EghtesadOnline: A study of official data pertaining to non-performing loans in the Iranian banking system over the past six years conducted by the Tehran Chamber of Commerce, Industries, Mines and Agriculture has found that even though the ratio of bad loans has decreased in this period, the volume has increased steadily.
The study employs only official data published by the Central Bank of Iran and aims to shed light on the state of NPLs in Iran by reviewing changes in the volume of bad loans and their ratio to total loans allocated by financial institutions.
It also compares figures for Iran with those of other countries based on official data released by the International Monetary Fund for the final quarter of 2016, TCCIM's website reported.
The chamber begins its report by pointing out that NPLs are a negative byproduct of financing economic endeavors through banking resources, according to Financial Tribune.
It then outlines that NPLs are divided into three categories based on how long the borrower has defaulted on the payment.
Loans for which the debtor has not made the scheduled payments for at least six months are first while loans with a repayment delay of six to eight months form the second category. The third category comprises of loans that have yet to be repaid after eight months, meaning that there is little hope of their recovery.
"Considering the necessity of providing finance proportionate to the progress of economic growth and development of countries, strict supervision over the volume of NPLs, especially those whose reimbursement is doubtful, plus the ratio of NPLs to total loans, will prevent disruption and hefty costs for the banking system," the report noted.
It then refers to data provided by CBI and its vice governor, Akbar Komijani, who had put the ratio of banks' NPLs at 11.1% by the end of the sixth month of the current fiscal year on September 22.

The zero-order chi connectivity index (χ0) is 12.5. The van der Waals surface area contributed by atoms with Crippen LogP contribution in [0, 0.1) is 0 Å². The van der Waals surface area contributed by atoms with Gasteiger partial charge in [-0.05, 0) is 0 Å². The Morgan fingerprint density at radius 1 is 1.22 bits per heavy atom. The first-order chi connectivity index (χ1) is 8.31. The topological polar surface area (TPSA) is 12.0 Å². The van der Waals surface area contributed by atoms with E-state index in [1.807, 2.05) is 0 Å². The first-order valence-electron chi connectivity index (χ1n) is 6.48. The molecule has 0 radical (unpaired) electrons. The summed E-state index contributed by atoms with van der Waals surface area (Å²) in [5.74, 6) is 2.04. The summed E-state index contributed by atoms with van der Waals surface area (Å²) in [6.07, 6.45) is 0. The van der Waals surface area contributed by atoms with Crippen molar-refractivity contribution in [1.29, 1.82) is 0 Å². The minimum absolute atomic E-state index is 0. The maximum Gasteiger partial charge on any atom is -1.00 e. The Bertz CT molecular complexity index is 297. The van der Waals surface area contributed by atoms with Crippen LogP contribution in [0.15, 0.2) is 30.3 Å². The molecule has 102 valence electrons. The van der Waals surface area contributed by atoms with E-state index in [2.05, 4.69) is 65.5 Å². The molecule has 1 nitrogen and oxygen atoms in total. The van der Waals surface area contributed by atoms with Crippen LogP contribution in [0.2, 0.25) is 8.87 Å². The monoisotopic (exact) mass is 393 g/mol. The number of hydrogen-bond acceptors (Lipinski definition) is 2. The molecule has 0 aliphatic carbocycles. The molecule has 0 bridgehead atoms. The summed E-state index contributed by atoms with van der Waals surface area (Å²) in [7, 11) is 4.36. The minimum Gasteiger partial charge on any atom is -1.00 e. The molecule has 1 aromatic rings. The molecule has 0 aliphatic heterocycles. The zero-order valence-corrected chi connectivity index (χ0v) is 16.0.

Komijani had further announced in another economic event that about 60% of the Iranian banking systems' NPLs are category three, meaning that there is little to no hope of retrieving them.
According to the TCCIM report, research indicates that from the sixth month of the fiscal 2011-12 to the sixth month of the fiscal 2017-18 [ended Sept. 22], the volume of NPLs and its ratio over total bank loans have undergone significant changes.
In the aforementioned period, the volume of NPLs has reached 1.185 quadrillion rials ($29.187 billion) from 504 trillion rials ($12.4 billion), indicating a 240% increase.
What is more, the volume of NPLs has experienced a 20.1% year-on-year increase in the year to Sept. 22 even though it had remained almost unchanged during the previous year.
Considering the 60% highly doubtful or lost funds projected by Komijani, this would mean that the volume of this category of loans in the Iranian banking system's portfolio amounted to about 710 trillion rials ($17.48 billion) by the aforementioned date.
However, as various officials, including CBI Governor Valiollah Seif, have announced last year, the ratio of bad loans has undergone a decline in the past few years. The reason is that the banking system has been pumping funds to businesses at enhanced volumes.
During the period studied by TCCIM, the loan portfolio of Iranian financial institutions experienced a 310% rise to reach 10.67 quadrillion rials ($262.8 billion), outpacing the growth of NPLs.
Therefore, in the aforementioned period, "the ratio of non-performing loans to all loans decreased by 3.4% to reach 11.1% from the previous 14.5%".
In Comparison With Int'l Experience
For the purpose of its study, TCCIM employs IMF data gathered from 79 countries, which roughly equals the third quarter of the Iranian fiscal year with the fourth quarter of 2016 to make comparisons.
Among those countries, the NPL ratios witnessed in Kenya match those of Iran's 11.7% registered in that period.
In the final quarter of 2016, neighboring Pakistan and Afghanistan registered NPL ratios of 10.1% and 11.4% while those of India, Turkey, China and Saudi Arabia stood at 9.2%, 3.1%, 1.7% and 1.4% respectively.
Among European nations, the NPL ratios of only Greece at 36.3%, Portugal at 17.2%, Italy at 17.1% and Ireland at 12.6% were higher than Iran's.
Iran was 14th among 79 countries in terms of NPL ratios in the aforementioned period, while Cyprus stood first with an eye-popping 48%.